Merienda (Mid-afternoon snack): 5:30 p.m. to 7:30 p.m.
The mid-afternoon snack, la merienda, in Spain often has more to do with socializing than eating. This is the time when friends meet to “grab a coffee” and old women gather in cafés to gossip. The fare for the mid-afternoon snack is usually sweet (churros with chocolate, pastries, ice cream) or cured (a small sandwich with Iberian ham, chorizo sausage or cheese).
Unlike a typical post-work happy hour, drinks at this time in Spain are almost always non-alcoholic (or sometimes a beer–which is kind of the same thing here in Spain!). They tend to save the wine and spirits for a few hours later, at tapas time.
La hora del aperitivo (Tapas Hour): 8:30 p.m. to 10 p.m.
The real fun of eating in Spain begins around 8:30 in the evening, when tapas bars begin to open. A word of caution: it is difficult to find authentic Spanish dinner food before 8:30 p.m. At the typical American or British dinner times of 5 and 6 p.m. few if any restaurant kitchens are open. Trust me, it’s worth the wait!
As the sun heads into the horizon, the Spanish head into the tapas bars. While the size, style and price of tapas vary from region to region, in most parts of Spain it’s common to get a free tapa when you order a drink. In Madrid, tapas range from a bowl of potato chips to a heaping plate of fideuá, a kind of pasta paella. In Seville and the Basque Country, tapas cost anywhere from 1€ to 4€. These tapas tend to be larger (as in Seville) or more elaborate (as in the Basque Country) than, in other parts of the country.
Check out our Seville tapas guide for the best eats in Seville!
Going for tapas can mean one drink before dinner or spending the entire evening going to three or four bars and having one or two tapas at each. Tapas are often eaten standing up at the bar. Many restaurants are divided into two sections: a standing tapas bar in the front and a sit-down dining room in the back.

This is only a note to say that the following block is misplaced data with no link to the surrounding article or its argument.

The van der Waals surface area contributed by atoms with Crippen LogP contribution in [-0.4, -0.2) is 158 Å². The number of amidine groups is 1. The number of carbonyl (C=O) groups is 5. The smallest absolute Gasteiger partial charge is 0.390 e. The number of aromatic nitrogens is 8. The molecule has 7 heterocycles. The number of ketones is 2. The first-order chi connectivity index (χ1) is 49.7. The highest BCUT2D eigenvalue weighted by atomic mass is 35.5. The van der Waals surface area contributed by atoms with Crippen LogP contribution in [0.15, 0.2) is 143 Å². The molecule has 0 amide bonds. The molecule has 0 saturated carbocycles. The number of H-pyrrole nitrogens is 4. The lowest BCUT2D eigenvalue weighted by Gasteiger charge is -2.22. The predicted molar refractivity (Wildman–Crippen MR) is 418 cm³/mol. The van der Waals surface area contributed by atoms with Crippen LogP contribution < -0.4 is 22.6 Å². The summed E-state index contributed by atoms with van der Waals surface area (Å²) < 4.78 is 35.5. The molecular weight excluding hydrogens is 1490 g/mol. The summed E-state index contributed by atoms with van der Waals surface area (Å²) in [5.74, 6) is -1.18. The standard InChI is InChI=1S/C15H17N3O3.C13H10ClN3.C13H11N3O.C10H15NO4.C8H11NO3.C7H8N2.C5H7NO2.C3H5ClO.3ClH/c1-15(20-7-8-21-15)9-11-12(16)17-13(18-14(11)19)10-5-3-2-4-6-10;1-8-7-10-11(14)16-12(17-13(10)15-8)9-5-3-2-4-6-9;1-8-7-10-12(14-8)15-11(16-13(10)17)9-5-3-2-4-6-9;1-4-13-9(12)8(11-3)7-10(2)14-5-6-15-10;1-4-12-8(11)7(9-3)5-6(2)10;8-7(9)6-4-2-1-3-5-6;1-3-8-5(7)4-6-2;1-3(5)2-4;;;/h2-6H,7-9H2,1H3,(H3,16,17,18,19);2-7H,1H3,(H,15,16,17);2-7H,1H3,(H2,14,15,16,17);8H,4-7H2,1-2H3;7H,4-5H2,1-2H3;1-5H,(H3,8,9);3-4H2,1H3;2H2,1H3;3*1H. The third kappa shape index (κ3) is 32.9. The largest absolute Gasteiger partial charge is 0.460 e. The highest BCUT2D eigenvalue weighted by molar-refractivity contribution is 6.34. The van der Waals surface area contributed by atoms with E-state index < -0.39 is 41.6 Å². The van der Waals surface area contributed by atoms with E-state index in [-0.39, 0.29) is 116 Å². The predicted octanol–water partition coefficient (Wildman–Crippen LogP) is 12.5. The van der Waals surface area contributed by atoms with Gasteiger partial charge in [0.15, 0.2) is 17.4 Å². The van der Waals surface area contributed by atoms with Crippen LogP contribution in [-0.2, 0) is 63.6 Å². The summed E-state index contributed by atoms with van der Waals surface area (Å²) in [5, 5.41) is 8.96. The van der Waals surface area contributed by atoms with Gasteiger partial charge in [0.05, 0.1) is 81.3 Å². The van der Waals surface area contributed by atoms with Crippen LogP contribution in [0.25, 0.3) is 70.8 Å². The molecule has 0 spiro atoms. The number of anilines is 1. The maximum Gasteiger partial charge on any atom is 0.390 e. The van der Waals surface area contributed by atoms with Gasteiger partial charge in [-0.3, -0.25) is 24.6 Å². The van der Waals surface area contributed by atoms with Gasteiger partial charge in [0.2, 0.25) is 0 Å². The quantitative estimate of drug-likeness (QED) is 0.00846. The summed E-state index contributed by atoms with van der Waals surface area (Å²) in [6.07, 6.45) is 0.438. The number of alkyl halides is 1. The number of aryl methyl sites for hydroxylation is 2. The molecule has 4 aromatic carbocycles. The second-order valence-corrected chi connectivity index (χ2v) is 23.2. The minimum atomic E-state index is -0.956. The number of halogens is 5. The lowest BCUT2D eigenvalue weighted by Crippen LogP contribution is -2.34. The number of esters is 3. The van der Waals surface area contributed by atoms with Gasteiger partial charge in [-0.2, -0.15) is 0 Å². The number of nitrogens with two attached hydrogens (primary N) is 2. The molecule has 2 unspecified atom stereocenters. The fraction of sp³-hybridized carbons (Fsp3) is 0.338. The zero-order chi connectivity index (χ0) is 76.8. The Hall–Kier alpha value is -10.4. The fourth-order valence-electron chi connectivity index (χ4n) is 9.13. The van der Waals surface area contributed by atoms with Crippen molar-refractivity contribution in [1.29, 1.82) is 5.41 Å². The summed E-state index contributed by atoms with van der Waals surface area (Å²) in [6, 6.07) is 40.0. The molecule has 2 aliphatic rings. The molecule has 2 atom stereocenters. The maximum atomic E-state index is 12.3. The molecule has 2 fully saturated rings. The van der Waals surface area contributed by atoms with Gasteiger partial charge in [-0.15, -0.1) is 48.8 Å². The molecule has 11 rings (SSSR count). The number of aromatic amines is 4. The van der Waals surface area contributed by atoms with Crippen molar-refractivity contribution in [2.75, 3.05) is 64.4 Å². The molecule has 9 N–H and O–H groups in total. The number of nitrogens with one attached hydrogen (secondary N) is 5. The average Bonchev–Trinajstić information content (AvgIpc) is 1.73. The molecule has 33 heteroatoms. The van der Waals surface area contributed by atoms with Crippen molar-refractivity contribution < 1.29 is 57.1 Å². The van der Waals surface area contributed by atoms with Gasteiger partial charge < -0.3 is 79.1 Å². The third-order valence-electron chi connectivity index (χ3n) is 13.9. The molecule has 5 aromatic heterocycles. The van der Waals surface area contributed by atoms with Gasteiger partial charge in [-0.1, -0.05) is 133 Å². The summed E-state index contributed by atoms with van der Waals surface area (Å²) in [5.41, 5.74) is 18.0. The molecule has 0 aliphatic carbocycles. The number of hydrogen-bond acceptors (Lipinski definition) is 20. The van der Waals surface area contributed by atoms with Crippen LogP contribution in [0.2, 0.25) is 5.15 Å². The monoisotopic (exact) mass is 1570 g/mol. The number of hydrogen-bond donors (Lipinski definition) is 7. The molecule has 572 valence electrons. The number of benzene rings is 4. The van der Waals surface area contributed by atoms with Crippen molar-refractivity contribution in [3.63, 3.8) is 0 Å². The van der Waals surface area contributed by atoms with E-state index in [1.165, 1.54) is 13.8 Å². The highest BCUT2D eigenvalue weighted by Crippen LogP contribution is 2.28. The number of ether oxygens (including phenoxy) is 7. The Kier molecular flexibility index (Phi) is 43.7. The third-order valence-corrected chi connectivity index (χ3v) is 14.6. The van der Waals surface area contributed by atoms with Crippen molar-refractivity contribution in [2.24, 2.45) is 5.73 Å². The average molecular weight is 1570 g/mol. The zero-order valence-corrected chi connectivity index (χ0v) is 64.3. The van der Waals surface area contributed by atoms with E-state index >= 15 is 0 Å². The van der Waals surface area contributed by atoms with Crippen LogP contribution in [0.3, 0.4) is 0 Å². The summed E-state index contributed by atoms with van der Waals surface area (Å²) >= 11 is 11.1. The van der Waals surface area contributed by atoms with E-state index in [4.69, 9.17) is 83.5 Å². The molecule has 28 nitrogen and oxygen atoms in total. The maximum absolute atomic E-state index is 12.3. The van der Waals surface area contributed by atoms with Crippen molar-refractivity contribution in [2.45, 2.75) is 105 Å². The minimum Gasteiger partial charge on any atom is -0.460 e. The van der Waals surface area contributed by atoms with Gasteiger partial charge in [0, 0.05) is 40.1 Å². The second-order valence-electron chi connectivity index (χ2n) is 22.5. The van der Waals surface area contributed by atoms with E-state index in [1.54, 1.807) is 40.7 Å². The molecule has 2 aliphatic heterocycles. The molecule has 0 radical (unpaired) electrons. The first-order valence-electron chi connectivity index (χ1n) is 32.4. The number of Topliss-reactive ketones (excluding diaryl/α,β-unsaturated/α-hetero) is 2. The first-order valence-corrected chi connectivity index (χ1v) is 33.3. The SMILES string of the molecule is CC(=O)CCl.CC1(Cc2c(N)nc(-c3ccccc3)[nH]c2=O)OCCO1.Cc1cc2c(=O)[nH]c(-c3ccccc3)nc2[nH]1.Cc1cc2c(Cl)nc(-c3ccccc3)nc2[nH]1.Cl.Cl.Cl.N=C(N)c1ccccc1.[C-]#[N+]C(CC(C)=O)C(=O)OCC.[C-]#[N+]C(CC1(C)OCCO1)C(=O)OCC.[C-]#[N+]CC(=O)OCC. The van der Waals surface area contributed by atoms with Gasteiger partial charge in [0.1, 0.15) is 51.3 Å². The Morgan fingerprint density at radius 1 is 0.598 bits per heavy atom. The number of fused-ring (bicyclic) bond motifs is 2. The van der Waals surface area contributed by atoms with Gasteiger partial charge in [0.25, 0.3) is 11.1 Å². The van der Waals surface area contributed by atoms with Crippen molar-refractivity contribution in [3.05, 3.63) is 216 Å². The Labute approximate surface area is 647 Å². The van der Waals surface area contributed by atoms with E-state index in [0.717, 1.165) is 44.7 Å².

La Cena (Dinner): 9 p.m. to 11 p.m.
Dinner in Spain may be late, but as with tapas, it’s definitely worth waiting for. Dinner is usually much lighter than it would be in the U.S. or Britain. If eaten at home, a Spanish dinner often consists of a salad, a plate of cured ham, sausages or aged cheese, or even just a yogurt and a piece of fruit.
Restaurant and bar dinners are another story. While there are certain foods that you will almost never find on dinner menus — pasta, rice, lentils or lamb, for example– Spain has a huge variety of dinner options. Eggs, for example, are a decidedly dinner food in Spain. Perhaps the crown jewel of Spanish dinners is the tortilla de patata, or Spanish omelet, made from egg, potato and onion. Other popular dinner dishes include: cured meats like Iberian ham or cured sausage, huevos rotos (fried potatoes topped with fried sunny-side up eggs) or croquetas (lightly battered and fried béchamel mixed with diced ham, mushrooms or cheese).
Traditional Spanish dinners are almost always a shared meal. A group of friends will order a variety of raciónes, or large plates, to share. The general rule is to order one ración per person. The waiter will set it in the middle of the table and everyone will dish a few spoonfuls or forkfuls onto their own plate. This style of eating is fantastic if, like me, you have a terrible time deciding what to order!
Have you ever had trouble figuring out Spanish mealtimes while traveling in Spain?
For more Spanish mealtimes 101 when visiting Spain, check out Devour Spain food tours! Delicious food tours and tapas tours in Seville, Barcelona and Madrid.